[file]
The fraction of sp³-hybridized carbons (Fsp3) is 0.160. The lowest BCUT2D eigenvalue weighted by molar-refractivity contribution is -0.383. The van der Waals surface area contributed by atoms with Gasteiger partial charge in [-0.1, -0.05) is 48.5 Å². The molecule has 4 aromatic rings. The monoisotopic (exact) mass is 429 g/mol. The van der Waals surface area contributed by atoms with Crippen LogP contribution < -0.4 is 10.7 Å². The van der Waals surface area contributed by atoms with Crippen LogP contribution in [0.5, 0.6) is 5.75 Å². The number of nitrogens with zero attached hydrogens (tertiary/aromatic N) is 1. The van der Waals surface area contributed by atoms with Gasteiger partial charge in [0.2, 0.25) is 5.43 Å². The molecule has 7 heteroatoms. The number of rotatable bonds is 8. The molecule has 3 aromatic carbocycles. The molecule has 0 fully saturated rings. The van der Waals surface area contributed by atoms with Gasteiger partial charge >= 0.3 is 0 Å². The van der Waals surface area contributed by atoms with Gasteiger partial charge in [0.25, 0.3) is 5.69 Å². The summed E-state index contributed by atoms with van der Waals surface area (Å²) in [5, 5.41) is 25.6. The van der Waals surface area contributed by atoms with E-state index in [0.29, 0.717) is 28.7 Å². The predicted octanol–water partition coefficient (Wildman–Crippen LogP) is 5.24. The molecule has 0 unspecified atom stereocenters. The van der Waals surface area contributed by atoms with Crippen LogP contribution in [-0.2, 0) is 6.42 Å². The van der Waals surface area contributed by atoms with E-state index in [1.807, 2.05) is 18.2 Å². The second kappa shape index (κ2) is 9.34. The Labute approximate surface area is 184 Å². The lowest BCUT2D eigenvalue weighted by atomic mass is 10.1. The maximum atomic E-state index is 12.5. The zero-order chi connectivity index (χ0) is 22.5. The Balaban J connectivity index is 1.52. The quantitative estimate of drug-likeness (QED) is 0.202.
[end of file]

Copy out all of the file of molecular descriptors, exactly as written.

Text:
The fraction of sp³-hybridized carbons (Fsp3) is 0.160. The lowest BCUT2D eigenvalue weighted by molar-refractivity contribution is -0.383. The van der Waals surface area contributed by atoms with Gasteiger partial charge in [-0.1, -0.05) is 48.5 Å². The molecule has 4 aromatic rings. The monoisotopic (exact) mass is 429 g/mol. The van der Waals surface area contributed by atoms with Crippen LogP contribution < -0.4 is 10.7 Å². The van der Waals surface area contributed by atoms with Crippen LogP contribution in [0.5, 0.6) is 5.75 Å². The number of nitrogens with zero attached hydrogens (tertiary/aromatic N) is 1. The van der Waals surface area contributed by atoms with Gasteiger partial charge in [0.2, 0.25) is 5.43 Å². The molecule has 7 heteroatoms. The number of rotatable bonds is 8. The molecule has 3 aromatic carbocycles. The molecule has 0 fully saturated rings. The van der Waals surface area contributed by atoms with Gasteiger partial charge >= 0.3 is 0 Å². The van der Waals surface area contributed by atoms with Gasteiger partial charge in [0.25, 0.3) is 5.69 Å². The summed E-state index contributed by atoms with van der Waals surface area (Å²) in [5, 5.41) is 25.6. The van der Waals surface area contributed by atoms with E-state index in [0.29, 0.717) is 28.7 Å². The predicted octanol–water partition coefficient (Wildman–Crippen LogP) is 5.24. The molecule has 0 unspecified atom stereocenters. The van der Waals surface area contributed by atoms with Crippen LogP contribution in [-0.2, 0) is 6.42 Å². The van der Waals surface area contributed by atoms with E-state index in [1.807, 2.05) is 18.2 Å². The second kappa shape index (κ2) is 9.34. The Labute approximate surface area is 184 Å². The lowest BCUT2D eigenvalue weighted by atomic mass is 10.1. The maximum atomic E-state index is 12.5. The zero-order chi connectivity index (χ0) is 22.5. The Balaban J connectivity index is 1.52. The quantitative estimate of drug-likeness (QED) is 0.202.